She finally turned to Illy who stood watching her paint in chalk and oil and metallic paint that lustred like real gold in the moon-like light of the lanterns surrounding them.
“I tried so hard, for so long.”
“Paints are minerals ground up to make pigments. Did anyone ever tell you how you were doing it?”
“I-No, I never even stopped to think about it. How’d you-?”
“I was thinking about the indirect approach to solving a problem. Sometimes you can’t do something one way, and you focus on that so much you don’t realise there are other ways to do that very same thing.”
She gestured towards the workshop, “Not to ruin the moment, but we should probably get started. I’ve got a lot to pack before we can go.”
Rachael admired her work for a moment longer, “Yeah alright. I’ll go find Anna once I’ve told Vicky.”
She followed Illy inside, and headed through to the kitchen. Vicky was gone, but probably just to go lie down. She was worried about them but, they wouldn’t do anything drastic… she hoped. It wasn’t until she had checked both bedrooms and the bathroom that she began to panic.
“Em! Em! Fuck-”
Illy rushed into the atrium, wrench still in hand.
They tucked the wrench into their belt and with eyes already looking out through the cage wall of the atrium, they took her by the arm.
“She can’t of gone far, it’s alright. We’ll find her.”
The town square held a heaviness. Candle light flickered across the stones, illuminating the plaza and casting grim shadows through the crowd. The faceless god watched over her as she sat down amongst the mourners and the grievers, their eyeless, lipless smile shared with her.
“Mother. You are the Faceless God aren’t you?”
She closed her eyes, the thought of them, the image of their face so vividly stained her mind. The smile, their bright eyes so happy to gaze upon her. Proud, loving. Nothing was as pure, as untainted by reality than the years she had spent by her mother’s side growing up.
“You always told me you would find a way to save everyone. I suppose you did… you sacrificed everything to save us. To save me.”
A humble woman, undeserving of the curse of being deified. The saved had forgotten their face, their voice, their name… why was beyond her, but she didn’t forget. Hard voice, with the smoothness of honey and fire… so passionate about everything they did. Like create her, create her sister. Save the world.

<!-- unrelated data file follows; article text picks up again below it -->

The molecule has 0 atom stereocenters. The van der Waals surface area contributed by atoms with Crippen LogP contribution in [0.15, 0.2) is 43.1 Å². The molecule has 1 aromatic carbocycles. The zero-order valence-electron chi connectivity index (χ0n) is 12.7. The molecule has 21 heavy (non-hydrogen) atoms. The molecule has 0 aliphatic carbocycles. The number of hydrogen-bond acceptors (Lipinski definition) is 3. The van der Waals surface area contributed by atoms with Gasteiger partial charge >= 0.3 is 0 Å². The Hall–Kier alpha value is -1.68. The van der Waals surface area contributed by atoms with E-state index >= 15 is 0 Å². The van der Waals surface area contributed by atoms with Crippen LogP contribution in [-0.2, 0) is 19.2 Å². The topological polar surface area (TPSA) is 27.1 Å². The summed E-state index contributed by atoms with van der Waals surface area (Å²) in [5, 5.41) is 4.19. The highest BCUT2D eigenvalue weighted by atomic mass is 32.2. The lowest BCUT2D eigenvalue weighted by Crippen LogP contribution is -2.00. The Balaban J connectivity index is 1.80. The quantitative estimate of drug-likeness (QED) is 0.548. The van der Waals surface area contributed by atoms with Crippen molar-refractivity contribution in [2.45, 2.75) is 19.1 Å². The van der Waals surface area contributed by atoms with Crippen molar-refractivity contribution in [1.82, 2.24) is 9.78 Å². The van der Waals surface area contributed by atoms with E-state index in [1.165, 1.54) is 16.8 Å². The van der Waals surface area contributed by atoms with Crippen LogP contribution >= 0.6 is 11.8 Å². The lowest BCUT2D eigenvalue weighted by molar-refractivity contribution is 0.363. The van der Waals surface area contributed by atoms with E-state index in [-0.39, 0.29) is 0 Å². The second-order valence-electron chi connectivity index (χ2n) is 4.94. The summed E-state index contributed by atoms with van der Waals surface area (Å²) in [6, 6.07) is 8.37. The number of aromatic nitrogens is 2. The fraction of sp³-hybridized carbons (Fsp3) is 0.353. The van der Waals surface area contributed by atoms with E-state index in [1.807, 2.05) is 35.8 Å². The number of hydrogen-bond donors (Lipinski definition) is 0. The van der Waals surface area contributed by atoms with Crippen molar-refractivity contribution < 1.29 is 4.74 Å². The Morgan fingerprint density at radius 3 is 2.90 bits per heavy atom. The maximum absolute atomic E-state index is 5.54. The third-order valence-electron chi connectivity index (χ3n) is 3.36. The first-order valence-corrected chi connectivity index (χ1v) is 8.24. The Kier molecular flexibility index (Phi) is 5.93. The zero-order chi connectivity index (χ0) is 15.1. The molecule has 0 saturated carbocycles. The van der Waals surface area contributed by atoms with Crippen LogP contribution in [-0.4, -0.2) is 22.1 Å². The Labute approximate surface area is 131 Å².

“Lady Mariah Rendi… I miss you greatly.”
She opened her eyes and gazed up at the mural, through the people now praying at the Lost God’s feet.
“But I am glad that you succeeded. I hope to follow your example… but I do not have your strength or your wisdom. I am not as brave as you, or as passionate as you. I do not fear failure like you did… I am a machine – but I don’t know my purpose.”
Her eyes watered, “I know you left me guidance… I know you would not leave me alone in this world. But where? My sister… I do not know if she is truly my sister. You never told me about her, but I struggle to imagine how she is not. Why did you never tell me about her?”
She swallowed, struggling down the dryness in her throat, “Everything I thought I understood, makes no sense. I can no longer bluff, I cannot pretend I know what I do not. I am a child, everything is strange… I do not know how much longer I can do this.”
She hung her head, to hide her tears, wiping them away as they rolled down her cheeks, “I can’t do this.”
She fought down her sobbing, brushed away her tear again, snorted, “Help me, please… a memory, a thought, something… I just need guidance.”
A hand placed upon her shoulder startled her, nearly made her squeal, “Anna.”
She glanced up to see Emilia standing over her.
“Hey, sorry. We’re leaving town, and we want you to come with us.”